• Negatives: Theory AND practice are necessary, so only working from a ‘read and learn’ tradition clearly means that teachers are lacking that ‘practical’ element. Furthermore, as Diaz Maggioli (2011, p.5) writes, “this emphasis denies trainees the possibility of claiming ownership of the teaching process they engage in, since theory prescribes what is to be done in practice” – in effect, ‘read and learn’ creates a disconnect between research and teachers’ day-to-day lives. Kumaravadivelu touches on this quite a lot, also because by looking at ‘theory’, there is a misconception that there is only one way of doing things.
  • Think and learn: So here we move to the ‘cognitive’ tradition, heavily influenced by Schön and others (see Roberts for more info). Here we see a shift in the role of ToTs – they have “shifted from that of informant of theory and procedures to that of facilitator and model of professional thinking” (Diaz Maggioli, 2011, p.6). In this tradition, teachers are expected to research their own teaching and reflect on their practices. Diaz Maggioli touches on Schön’s concepts of Reflection-on-action and Reflection-in-action here, focusing on the continual creation of teacher knowledge. By engaging in and using these strategies, teachers can “realize the educational practice [they] espouse” (Diaz Maggioli, 2011, p.6).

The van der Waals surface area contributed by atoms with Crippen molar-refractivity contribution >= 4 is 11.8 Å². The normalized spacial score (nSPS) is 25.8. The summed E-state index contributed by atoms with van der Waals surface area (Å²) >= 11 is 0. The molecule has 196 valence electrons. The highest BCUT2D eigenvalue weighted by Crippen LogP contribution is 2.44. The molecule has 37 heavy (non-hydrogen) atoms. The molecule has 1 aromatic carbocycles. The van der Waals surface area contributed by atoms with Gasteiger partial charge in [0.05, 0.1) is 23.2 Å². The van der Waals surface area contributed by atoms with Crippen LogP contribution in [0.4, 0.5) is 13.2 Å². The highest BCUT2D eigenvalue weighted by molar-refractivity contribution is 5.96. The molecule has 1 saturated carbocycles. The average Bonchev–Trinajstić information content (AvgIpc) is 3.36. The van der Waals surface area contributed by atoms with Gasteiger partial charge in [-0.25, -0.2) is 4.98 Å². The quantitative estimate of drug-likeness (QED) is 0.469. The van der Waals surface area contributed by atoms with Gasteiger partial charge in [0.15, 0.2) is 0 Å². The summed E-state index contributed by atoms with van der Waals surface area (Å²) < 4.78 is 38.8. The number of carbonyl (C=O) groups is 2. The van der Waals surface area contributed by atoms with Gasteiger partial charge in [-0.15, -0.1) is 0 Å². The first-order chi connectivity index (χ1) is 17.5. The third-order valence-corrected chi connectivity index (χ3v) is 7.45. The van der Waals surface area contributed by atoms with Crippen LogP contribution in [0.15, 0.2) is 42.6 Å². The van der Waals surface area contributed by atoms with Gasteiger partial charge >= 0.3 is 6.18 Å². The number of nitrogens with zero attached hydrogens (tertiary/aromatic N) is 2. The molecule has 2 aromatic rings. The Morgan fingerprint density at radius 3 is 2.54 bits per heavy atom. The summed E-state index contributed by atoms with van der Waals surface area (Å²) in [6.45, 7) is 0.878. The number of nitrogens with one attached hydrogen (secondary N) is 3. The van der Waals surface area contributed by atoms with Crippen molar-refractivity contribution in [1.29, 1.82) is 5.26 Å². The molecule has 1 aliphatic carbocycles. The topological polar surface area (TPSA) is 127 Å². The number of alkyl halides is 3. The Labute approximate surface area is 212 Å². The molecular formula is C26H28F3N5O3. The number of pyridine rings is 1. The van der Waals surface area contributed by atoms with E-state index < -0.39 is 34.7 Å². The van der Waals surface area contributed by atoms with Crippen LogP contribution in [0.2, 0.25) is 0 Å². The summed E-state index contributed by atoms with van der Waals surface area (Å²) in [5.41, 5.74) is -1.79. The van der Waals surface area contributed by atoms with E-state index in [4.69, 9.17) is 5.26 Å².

• Positives: This tradition focuses on the teachers themselves, and helps them engage with their own practice through action research and reflection. It aims to “help trainees THINK like professional teachers” (Diaz Maggioli, 2011, p.6), and draws on their experiences in this journey. Think and learn, then, sees teacher learning within a constructivist paradigm, with each teacher constructing their own ‘reality’, moving away from the transmission-focused, behaviourist model of teacher education.
    • Negatives: One of the biggest criticism Diaz Maggioli points to in this article focuses on reflection. He (2011, p.6) notes that “the think and learn perspective targets mostly the reflection carried out by individual teachers”, and that as this reflection as individual and rarely shared, something critical is missing – the ‘social’ element. I also remember both Roberts and Farrell touching on the ‘difficulties’ with reflection in teacher education, noting that certain models (especially from the 80’s and 90’s) lack ‘social’ elements.